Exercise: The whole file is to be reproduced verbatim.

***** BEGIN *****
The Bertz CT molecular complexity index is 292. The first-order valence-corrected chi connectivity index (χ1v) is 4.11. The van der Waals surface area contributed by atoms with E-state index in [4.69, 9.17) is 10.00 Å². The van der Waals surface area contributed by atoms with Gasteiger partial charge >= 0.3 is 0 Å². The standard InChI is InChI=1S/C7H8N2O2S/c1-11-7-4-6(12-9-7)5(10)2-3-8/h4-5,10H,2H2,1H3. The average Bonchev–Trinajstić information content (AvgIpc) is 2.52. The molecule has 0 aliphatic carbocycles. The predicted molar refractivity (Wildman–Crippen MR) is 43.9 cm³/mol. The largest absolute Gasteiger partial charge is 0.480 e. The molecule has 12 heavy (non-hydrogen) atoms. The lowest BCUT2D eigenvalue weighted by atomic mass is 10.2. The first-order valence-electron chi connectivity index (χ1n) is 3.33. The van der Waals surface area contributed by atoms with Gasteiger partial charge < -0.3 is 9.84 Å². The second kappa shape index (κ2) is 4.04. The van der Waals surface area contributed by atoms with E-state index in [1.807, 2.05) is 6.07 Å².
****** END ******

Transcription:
The Bertz CT molecular complexity index is 292. The first-order valence-corrected chi connectivity index (χ1v) is 4.11. The van der Waals surface area contributed by atoms with E-state index in [4.69, 9.17) is 10.00 Å². The van der Waals surface area contributed by atoms with Gasteiger partial charge >= 0.3 is 0 Å². The standard InChI is InChI=1S/C7H8N2O2S/c1-11-7-4-6(12-9-7)5(10)2-3-8/h4-5,10H,2H2,1H3. The average Bonchev–Trinajstić information content (AvgIpc) is 2.52. The molecule has 0 aliphatic carbocycles. The predicted molar refractivity (Wildman–Crippen MR) is 43.9 cm³/mol. The largest absolute Gasteiger partial charge is 0.480 e. The molecule has 12 heavy (non-hydrogen) atoms. The lowest BCUT2D eigenvalue weighted by atomic mass is 10.2. The first-order valence-electron chi connectivity index (χ1n) is 3.33. The van der Waals surface area contributed by atoms with Gasteiger partial charge < -0.3 is 9.84 Å². The second kappa shape index (κ2) is 4.04. The van der Waals surface area contributed by atoms with E-state index in [1.807, 2.05) is 6.07 Å².